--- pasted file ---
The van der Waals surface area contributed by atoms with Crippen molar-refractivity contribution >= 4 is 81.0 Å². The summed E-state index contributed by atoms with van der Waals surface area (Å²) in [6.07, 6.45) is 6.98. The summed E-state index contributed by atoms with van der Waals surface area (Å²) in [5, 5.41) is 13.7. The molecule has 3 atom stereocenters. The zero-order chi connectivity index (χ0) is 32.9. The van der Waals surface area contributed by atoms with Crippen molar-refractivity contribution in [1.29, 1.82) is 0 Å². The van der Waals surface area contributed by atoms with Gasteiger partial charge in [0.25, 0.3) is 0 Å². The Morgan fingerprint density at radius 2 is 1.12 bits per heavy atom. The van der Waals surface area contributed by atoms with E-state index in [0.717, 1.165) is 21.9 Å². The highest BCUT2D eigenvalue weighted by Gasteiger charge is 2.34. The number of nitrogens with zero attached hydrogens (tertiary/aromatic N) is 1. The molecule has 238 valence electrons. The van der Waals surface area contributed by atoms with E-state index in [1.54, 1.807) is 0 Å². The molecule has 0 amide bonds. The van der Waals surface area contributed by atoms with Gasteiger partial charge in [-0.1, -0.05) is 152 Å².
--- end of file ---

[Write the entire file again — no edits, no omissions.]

The van der Waals surface area contributed by atoms with Crippen molar-refractivity contribution >= 4 is 81.0 Å². The summed E-state index contributed by atoms with van der Waals surface area (Å²) in [6.07, 6.45) is 6.98. The summed E-state index contributed by atoms with van der Waals surface area (Å²) in [5, 5.41) is 13.7. The molecule has 3 atom stereocenters. The zero-order chi connectivity index (χ0) is 32.9. The van der Waals surface area contributed by atoms with Crippen molar-refractivity contribution in [1.29, 1.82) is 0 Å². The van der Waals surface area contributed by atoms with Gasteiger partial charge in [0.25, 0.3) is 0 Å². The Morgan fingerprint density at radius 2 is 1.12 bits per heavy atom. The van der Waals surface area contributed by atoms with E-state index in [0.717, 1.165) is 21.9 Å². The highest BCUT2D eigenvalue weighted by Gasteiger charge is 2.34. The number of nitrogens with zero attached hydrogens (tertiary/aromatic N) is 1. The molecule has 238 valence electrons. The van der Waals surface area contributed by atoms with E-state index in [1.54, 1.807) is 0 Å². The molecule has 0 amide bonds. The van der Waals surface area contributed by atoms with Gasteiger partial charge in [-0.1, -0.05) is 152 Å².